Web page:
Permits have been issued for the construction of a four-story, three-unit apartment building at 2003 North 9th Street near Temple University in North Philadelphia. The development is set to fill a vacant lot on the east side of the block between West Norris and Diamond streets. Designed by Danilo C. Vicencio, the building will hold 2,880 square feet and feature a roof deck. Permits list Ahmed S. Jonny as the contractor and specify a construction cost of $200,000.
The proposed building will measure 16 feet wide and 38 feet long, leaving space for a three-foot-wide alleyway to the south of the structure as well as a seven-and-a-half-foot-wide rear yard, much of which will be taken up by an exterior stair bank that will extend to all four floors, a rather unusual feature for new construction in the city. The floor-to-floor height will measure nine feet and eight inches at the ground level and eight feet on the floors above, likely lending a ceiling height of just over eight feet on most floors. As is generally the case with new construction throughout Philadelphia, the height of individual floors, and thus the subsequent quality of the housing stock, is diminished by the city’s downright silly height restrictions.
If the proposal at 2003 North 9th Street had not already reached its maximum allowable height of 38 feet to the main roof (47 feet to the roof bulkhead), the builders would have been able to increase the height of individual floors and even add new stories and apartments, possibly serviced by an elevator, in a density-increasing move appropriate for this transit-adjacent location.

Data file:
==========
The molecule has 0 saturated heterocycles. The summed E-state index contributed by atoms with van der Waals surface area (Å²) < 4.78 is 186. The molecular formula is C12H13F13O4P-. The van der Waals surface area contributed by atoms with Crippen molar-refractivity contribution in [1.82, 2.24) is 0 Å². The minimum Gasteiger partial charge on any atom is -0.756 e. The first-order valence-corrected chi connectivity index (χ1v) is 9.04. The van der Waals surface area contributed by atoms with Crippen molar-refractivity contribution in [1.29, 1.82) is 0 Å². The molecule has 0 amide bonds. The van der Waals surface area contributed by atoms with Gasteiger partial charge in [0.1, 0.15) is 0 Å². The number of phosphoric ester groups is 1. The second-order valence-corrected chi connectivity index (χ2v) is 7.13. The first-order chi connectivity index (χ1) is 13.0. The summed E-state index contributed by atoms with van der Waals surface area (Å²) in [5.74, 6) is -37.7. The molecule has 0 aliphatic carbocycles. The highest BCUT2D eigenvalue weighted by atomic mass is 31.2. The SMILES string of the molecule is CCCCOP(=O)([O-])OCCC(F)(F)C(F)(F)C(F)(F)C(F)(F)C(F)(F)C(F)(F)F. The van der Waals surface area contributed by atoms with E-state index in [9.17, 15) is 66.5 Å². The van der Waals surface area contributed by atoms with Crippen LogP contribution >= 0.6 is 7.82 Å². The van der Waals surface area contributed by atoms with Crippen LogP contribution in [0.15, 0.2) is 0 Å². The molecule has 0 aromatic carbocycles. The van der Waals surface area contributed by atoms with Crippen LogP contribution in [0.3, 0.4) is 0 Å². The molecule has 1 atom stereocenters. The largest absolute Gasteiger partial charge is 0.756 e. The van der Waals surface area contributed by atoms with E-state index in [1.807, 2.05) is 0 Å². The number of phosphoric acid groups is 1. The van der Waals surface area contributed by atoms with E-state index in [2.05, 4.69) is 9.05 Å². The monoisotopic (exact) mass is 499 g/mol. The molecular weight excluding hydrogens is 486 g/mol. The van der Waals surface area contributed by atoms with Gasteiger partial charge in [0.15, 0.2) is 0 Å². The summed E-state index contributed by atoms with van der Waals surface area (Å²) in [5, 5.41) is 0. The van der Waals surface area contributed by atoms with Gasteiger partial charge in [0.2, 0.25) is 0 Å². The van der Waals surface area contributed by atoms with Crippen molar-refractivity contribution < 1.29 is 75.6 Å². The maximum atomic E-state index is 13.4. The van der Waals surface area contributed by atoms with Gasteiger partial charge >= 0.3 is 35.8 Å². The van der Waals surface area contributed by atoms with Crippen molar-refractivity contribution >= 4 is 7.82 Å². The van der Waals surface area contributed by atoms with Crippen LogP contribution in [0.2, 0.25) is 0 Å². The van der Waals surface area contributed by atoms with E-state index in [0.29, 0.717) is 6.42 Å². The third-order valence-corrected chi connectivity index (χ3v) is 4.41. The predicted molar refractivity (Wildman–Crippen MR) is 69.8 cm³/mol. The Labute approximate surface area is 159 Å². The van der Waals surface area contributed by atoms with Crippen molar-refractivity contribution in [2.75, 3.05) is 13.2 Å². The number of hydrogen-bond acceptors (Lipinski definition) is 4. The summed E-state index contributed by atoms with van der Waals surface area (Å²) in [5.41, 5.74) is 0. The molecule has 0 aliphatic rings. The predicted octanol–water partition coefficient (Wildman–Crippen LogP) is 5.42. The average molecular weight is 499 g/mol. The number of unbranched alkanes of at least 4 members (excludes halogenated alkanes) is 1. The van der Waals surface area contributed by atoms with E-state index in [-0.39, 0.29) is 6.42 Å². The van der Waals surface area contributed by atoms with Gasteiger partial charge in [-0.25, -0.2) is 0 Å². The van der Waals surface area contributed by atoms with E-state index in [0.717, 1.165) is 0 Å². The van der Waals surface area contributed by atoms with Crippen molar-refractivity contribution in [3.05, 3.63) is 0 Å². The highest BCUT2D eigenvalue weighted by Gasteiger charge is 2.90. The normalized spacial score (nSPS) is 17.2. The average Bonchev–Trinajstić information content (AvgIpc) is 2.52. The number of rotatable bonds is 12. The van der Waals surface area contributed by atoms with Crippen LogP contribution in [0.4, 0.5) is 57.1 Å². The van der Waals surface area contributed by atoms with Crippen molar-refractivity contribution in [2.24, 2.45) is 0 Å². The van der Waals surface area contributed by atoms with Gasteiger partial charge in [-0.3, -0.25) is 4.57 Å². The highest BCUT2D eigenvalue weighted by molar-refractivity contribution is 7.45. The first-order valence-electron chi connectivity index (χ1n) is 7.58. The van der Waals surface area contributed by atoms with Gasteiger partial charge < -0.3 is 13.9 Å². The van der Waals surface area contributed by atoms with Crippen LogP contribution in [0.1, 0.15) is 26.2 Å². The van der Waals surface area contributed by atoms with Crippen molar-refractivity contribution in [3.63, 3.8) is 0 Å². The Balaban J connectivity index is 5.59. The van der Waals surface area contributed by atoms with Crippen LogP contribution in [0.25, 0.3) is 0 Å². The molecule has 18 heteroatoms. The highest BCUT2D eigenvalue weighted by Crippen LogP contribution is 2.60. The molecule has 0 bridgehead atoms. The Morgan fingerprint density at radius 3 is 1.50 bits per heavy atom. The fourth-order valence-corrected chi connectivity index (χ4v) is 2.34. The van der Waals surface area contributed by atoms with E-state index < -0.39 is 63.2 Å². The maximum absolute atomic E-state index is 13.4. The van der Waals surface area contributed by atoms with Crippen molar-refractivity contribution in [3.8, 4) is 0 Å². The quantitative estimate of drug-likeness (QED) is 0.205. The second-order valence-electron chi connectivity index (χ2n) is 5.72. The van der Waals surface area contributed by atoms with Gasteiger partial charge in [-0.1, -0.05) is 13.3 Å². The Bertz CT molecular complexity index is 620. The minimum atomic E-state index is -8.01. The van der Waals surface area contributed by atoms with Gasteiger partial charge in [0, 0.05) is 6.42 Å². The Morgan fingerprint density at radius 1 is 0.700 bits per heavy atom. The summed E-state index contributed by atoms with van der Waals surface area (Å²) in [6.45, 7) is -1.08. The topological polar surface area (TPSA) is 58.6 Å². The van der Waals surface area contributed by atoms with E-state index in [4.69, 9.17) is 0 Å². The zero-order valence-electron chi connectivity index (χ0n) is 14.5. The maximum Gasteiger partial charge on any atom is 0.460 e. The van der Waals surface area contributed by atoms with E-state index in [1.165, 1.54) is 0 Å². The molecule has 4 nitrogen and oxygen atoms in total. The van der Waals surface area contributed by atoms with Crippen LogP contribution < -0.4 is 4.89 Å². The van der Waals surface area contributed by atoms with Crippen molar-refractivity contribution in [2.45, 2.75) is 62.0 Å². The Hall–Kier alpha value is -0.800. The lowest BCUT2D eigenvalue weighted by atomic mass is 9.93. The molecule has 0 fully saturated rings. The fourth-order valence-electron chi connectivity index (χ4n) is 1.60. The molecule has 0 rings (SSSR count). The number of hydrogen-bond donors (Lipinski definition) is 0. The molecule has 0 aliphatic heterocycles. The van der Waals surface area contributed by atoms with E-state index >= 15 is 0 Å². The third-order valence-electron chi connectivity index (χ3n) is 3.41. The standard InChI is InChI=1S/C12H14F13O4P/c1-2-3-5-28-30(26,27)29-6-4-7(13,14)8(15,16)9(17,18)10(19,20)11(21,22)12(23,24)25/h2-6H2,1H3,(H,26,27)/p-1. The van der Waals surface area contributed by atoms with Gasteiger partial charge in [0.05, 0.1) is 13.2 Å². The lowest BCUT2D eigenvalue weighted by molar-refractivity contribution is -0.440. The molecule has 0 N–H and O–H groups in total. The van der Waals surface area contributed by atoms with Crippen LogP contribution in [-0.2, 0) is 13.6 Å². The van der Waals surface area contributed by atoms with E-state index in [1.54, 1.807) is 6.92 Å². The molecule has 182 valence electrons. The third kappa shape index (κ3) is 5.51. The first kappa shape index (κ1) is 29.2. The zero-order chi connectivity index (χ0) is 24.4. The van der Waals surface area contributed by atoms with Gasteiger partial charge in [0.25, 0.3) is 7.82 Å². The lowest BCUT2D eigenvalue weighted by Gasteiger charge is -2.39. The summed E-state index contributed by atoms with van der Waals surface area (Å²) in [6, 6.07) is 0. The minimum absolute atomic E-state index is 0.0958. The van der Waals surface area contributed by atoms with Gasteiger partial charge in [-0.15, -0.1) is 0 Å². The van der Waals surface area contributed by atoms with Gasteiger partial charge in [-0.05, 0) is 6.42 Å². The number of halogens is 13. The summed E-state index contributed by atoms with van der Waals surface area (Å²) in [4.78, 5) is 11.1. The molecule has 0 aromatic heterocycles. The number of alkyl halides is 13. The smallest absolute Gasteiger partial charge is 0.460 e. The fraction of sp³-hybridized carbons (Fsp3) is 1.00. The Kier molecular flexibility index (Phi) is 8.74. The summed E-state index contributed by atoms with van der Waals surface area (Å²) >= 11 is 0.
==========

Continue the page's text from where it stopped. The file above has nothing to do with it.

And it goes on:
During the postwar period, depopulation and subsequent demolitions have devastated large swathes of North Central Philadelphia. Over the past two decades, however, Temple University, in response to its sustained demand for student housing, has served as a major catalyst for a revival of the surrounding area, with numerous new developments, primarily residential, involving renovation of existing buildings and ground-up construction on vacant lots throughout the neighborhood. As recently as ten years ago, all four lots at the intersection of 9th and Norris streets sat vacant (with the exception of the southwest corner, which was used as a parking lot).
Since that time, new developments have risen at three of the four corners, as well as all along the adjacent blocks. Like much of North Central Philadelphia, in a short span of a few years, the once-desolate streetscape has once again become home to an influx of densely built housing with an urbane ambiance. The proposal at 2003 North 9th Street will fill one of the last remaining vacant lots in the immediate vicinity. This construction surge may be explained not only by the two-block proximity to the university, but also by the adjacent Temple University Station on the regional rail, which offers a rapid and direct commute to Center City and University City, as well as rapid transit access throughout the Philadelphia metro area.
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